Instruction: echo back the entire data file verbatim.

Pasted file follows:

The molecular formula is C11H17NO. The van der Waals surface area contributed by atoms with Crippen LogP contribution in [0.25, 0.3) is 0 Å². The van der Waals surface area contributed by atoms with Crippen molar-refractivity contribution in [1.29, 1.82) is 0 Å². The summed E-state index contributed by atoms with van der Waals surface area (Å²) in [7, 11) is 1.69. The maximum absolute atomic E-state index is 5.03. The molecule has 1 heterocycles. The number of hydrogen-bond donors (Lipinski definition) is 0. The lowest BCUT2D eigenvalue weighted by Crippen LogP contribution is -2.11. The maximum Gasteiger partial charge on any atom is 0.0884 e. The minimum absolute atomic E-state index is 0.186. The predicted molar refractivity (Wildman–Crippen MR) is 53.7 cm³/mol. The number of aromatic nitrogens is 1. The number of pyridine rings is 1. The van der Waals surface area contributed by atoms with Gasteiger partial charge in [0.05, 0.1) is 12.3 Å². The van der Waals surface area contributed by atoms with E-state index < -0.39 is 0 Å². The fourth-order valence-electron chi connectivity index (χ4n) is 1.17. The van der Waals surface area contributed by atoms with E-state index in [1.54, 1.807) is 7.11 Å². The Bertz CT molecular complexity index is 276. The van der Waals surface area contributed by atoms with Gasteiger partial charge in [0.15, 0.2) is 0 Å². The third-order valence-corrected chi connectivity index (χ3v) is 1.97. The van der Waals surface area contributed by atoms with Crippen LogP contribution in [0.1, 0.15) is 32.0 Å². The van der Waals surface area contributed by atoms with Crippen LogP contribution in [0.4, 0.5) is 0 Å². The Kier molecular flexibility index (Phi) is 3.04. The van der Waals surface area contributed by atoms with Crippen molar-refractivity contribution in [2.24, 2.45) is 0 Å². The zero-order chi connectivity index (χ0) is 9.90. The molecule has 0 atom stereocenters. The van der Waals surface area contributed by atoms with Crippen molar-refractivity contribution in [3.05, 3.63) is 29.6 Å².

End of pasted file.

The molecular formula is C11H17NO. The van der Waals surface area contributed by atoms with Crippen LogP contribution in [0.25, 0.3) is 0 Å². The van der Waals surface area contributed by atoms with Crippen molar-refractivity contribution in [1.29, 1.82) is 0 Å². The summed E-state index contributed by atoms with van der Waals surface area (Å²) in [7, 11) is 1.69. The maximum absolute atomic E-state index is 5.03. The molecule has 1 heterocycles. The number of hydrogen-bond donors (Lipinski definition) is 0. The lowest BCUT2D eigenvalue weighted by Crippen LogP contribution is -2.11. The maximum Gasteiger partial charge on any atom is 0.0884 e. The minimum absolute atomic E-state index is 0.186. The predicted molar refractivity (Wildman–Crippen MR) is 53.7 cm³/mol. The number of aromatic nitrogens is 1. The number of pyridine rings is 1. The van der Waals surface area contributed by atoms with Gasteiger partial charge in [0.05, 0.1) is 12.3 Å². The van der Waals surface area contributed by atoms with E-state index < -0.39 is 0 Å². The fourth-order valence-electron chi connectivity index (χ4n) is 1.17. The van der Waals surface area contributed by atoms with E-state index in [1.54, 1.807) is 7.11 Å². The Bertz CT molecular complexity index is 276. The van der Waals surface area contributed by atoms with Gasteiger partial charge in [0.15, 0.2) is 0 Å². The third-order valence-corrected chi connectivity index (χ3v) is 1.97. The van der Waals surface area contributed by atoms with Crippen LogP contribution in [0.1, 0.15) is 32.0 Å². The van der Waals surface area contributed by atoms with Crippen LogP contribution in [0.4, 0.5) is 0 Å². The Kier molecular flexibility index (Phi) is 3.04. The van der Waals surface area contributed by atoms with Crippen molar-refractivity contribution in [2.24, 2.45) is 0 Å². The zero-order chi connectivity index (χ0) is 9.90. The molecule has 0 atom stereocenters. The van der Waals surface area contributed by atoms with Crippen molar-refractivity contribution in [3.05, 3.63) is 29.6 Å².